New Year’s Resolutions

It’s a New Year, time to be resolute about treatment!

Greetings. We take a break from the 12 promises series to bring you the final seasonally themed article. We will resume with the 12 promises in January, with the 10th promise, and wrap up that series at the beginning of 2014. This month we look at making the decision to do something about a loved one’s drug or alcohol problem as we move into the New Year.

As most of us normally do around this time of year, we take a look back and marvel at how quickly another year has come and gone. For many, that means a cherished look back on good times, new memories, new people and even maybe something we are happy to be putting in the rearview mirror as we move on. But alas, the New Year also has a way of shinning its glitter-filled light on some of the things we put off for yet another year. That diet, saving some more money, going on more trips, you name it. Well, for many families, taking the steps to get a loved one into treatment is one of those things that seems to fall way down the “to do list” every year. Today we will examine this and look at some ways of thinking that can help facilitate change and maybe, just maybe ready you to take that next step.

Unfortunately, with all the great things that come this time of year, the holiday season also provides us with some built-in excuses to not take some actions that may be painful or difficult for the family to take. If someone in your family needs treatment, it is so seemingly convenient to put it off until after the holiday season. “We don’t want JR. to miss the family event”, “It might be grandma’s last Christmas”, “Maybe being around the family will help Suzy change”, all excuses(as well-intentioned as they may be)that don’t address the problem. The issue would not be so bad if people were actually putting Billy or Suzy in treatment on Dec. 26th, but remember(and you may not need me to tell you this)putting a loved in one treatment is a hard ordeal emotionally on the family. Because of this, when your loved one actually does show up and participate in the family holiday, it is easy to forget the pain of last week(day, year, decade, etc)and give them a clean slate. Then the worst of all deception, the New Year’s Resolutions, settles in.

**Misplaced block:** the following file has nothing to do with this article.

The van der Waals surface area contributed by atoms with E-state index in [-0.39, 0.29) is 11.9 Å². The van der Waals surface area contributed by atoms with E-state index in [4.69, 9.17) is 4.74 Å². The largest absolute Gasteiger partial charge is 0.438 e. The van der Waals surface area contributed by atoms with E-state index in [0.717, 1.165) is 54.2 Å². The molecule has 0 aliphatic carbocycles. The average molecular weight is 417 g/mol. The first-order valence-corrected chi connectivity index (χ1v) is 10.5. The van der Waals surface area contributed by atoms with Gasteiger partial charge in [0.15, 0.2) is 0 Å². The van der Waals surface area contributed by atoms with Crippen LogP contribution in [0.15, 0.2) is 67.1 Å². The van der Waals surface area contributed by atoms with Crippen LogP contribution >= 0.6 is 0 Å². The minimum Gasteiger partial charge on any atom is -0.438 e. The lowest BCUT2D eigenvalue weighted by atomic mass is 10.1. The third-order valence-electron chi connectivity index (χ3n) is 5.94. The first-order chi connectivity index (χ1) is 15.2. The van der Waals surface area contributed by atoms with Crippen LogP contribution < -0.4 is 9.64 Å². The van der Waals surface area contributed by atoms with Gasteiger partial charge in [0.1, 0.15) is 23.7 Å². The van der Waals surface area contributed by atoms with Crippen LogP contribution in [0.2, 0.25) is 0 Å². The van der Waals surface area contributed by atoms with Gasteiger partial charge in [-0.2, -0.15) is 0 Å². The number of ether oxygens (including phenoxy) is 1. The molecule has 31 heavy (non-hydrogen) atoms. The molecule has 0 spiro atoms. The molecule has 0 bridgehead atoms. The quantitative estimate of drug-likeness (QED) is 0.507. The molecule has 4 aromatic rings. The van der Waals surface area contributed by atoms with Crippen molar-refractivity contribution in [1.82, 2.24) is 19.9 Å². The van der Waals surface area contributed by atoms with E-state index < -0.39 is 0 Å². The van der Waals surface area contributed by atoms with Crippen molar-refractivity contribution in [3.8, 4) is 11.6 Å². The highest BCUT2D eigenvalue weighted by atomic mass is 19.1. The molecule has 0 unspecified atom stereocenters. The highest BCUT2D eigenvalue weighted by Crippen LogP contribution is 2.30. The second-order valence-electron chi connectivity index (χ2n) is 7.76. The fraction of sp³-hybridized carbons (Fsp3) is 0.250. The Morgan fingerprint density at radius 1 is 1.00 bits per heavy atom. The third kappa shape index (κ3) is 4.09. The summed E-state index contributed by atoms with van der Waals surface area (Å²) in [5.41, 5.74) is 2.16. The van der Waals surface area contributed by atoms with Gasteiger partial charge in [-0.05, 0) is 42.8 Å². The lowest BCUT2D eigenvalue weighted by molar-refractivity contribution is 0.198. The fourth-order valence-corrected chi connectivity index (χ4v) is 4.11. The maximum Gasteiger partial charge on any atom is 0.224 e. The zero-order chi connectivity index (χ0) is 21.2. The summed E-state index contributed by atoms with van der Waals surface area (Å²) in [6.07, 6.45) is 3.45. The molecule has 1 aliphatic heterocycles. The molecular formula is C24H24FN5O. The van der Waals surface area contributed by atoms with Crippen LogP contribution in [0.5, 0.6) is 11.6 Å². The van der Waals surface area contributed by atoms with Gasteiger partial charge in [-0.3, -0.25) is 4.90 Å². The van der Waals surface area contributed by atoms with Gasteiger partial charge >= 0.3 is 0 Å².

Like most New Years’ Resolutions, the idea that an addict or alcoholic will be able to change their problem by simply “resolving to do better and stay clean” is a farce. Again, it may be and probably is well-intentioned but addiction and/or alcoholism is an illness. It makes as much sense as saying “this New Year, I will do away with my diabetes”. It is great to have a positive way of thinking, but unless someone gets help for what ails them, this will only lead to more frustration for you and them. I encouraged you to seek professional treatment immediately. Even a day more can make a huge difference for you and your loved one!

Remember this: There is virtually zero evidence of an addict or alcoholic, or even anyone with that potential, getting better without professional help. It just doesn’t happen. If we had a magic wand, people would only have these issue from March to October (well, if I had a magic wand, nobody would have this problem but you get the point)but reality is that once you identify a potential problem in a loved one, action needs to be taken immediately to get them the help they need. One New Year or one family gathering sacrificed may net you years more of great memories with your loved one. Keep your focus on that and pick up the phone to call for help now.

Wishing you a safe and sober and wonderful 2014!

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